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24 June 2010

8 tips on exercising your cat

Think of your cat and what it does most of the time. Right, and it's not aerobics. But cats need exercise too, in order to stay healthy and not get obese. But how can you do this?

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Think of your cat and what it does most of the time. Right, and it's not aerobics. But cats need exercise too, if they are to stay healthy and not get obese. But this, you might think, is definitely easier said than done.

What helps is that cats are natural hunters. They are carnivores and nocturnal predators. Games where the cat can chase an imaginary 'prey' will keep it moving for quite a while. And cats will chase just about anything. They also like rough-and-tumble with other cats.

What doesn't help is that cats spend about two-thirds of their lives sleeping. But that's just what cats do – even in the wild. Lions spend most of their time chilling out – in between hunting sessions that is. And these are few and far between.

So how on earth do you go about doing this?

Not out for a walk
Abandon all ideas of kitty on a leash. It's just not going to happen. You might have seen video footage of some unfortunate feline being subjected to taking a walk on "America's Funniest Home Videos". Most cats are too independent-minded for this. They are hunters, not pack or herd animals and they will never follow a leader.

Sibling rough-and-tumble
If you have two cats that are siblings, or who just get on with each other, they will spend a fair amount of time stalking and "catching" each other. This is good exercise. It may look fairly vicious as claws come out and fangs are bared. It may also be accompanied by a fair amount of hissing and yowling. Only step in when you see evidence of wounds or if one cat is obviously very much stronger than the other one. But for most of the time, this kitty behaviour is just par for the course.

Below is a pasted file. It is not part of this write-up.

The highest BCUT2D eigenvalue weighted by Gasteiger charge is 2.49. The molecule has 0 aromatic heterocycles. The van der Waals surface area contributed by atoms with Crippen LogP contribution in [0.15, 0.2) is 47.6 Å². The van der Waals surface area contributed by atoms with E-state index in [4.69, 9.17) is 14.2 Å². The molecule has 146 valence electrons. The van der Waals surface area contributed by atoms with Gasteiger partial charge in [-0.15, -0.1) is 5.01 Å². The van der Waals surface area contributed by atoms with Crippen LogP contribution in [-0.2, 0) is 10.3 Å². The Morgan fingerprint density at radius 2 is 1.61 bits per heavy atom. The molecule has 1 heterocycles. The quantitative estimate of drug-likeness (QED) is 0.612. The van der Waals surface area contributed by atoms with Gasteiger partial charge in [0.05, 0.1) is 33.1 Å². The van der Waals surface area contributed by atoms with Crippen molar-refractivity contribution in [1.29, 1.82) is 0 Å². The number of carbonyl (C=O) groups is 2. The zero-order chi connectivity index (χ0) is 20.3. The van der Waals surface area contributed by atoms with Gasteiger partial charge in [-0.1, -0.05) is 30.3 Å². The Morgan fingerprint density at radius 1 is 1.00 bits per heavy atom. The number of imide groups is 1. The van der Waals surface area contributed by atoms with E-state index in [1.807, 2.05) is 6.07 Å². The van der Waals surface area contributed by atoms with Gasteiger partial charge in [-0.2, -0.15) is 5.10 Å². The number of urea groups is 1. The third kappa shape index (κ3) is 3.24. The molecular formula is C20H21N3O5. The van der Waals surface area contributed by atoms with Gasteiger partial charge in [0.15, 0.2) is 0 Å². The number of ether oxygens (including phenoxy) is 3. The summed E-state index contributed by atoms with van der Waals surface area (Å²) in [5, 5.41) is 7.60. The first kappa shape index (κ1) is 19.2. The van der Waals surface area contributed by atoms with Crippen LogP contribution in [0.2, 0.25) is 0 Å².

Invest in some toys
Pet shops sell toys that look like mice or other furry creatures. Or balls with a little bell in it. In short, cats will play with anything that moves, looks alive, or makes a noise. They are programmed for hunting, and will enjoy these toys. Make sure that they're not always around, otherwise the novelty will wear off.

Time out
A play session of ten or fifteen minutes is quite enough. Cats in the wild do not sustain energetic activity for long. Their activity comes in bursts – well, as long as it takes to catch a mole or a buck. And then it is back to lazing about under the shade after a hefty meal.

Get a scratch post
That is if you don't want to sacrifice your furniture in the cause of kitty's claws. If you don't have a garden with trees where the cats can roam, a scratch post is the only way to go. And keeping those claws sharpened takes a fair amount of effort and stretching, so it is also good exercise.

Dim the lights
Cats are nocturnal hunters, and are more likely to 'hunt' things in your lounge if the light is not so bright. So before you take out kitty's toys for a playing session, dim those lights. Cats respond to movement, and if you don't have neon lights shining overhead, a cat is also more likely to mistake the fluffy toy for something worth hunting.

Make some toys
You don't have to spend a fortune on shop toys. On the contrary, a cat is most likely to enjoy a piece of wool, a plastic bottle top, or a crumpled up piece of paper just as much as an expensive toy. In fact, anything that moves, or that can be rolled or pawed across the floor, is likely to be a hit. Just be careful of things like plastic bags or things that have fluff on them that can get stuck in a cat's throat.

Hands off
Never encourage a cat to 'attack' your hands. This might be cute when it is a six-week-old kitten, but it is less cute when the cat weighs twelve pounds and is capable of beating up the dog next door. In fact, keep your hands clear of those claws at all times – there is a nasty condition called Cat Scratch disease, that is best to avoid.

(Susan Erasmus/Health24, December 2008)

- Last updated: June 2010

 
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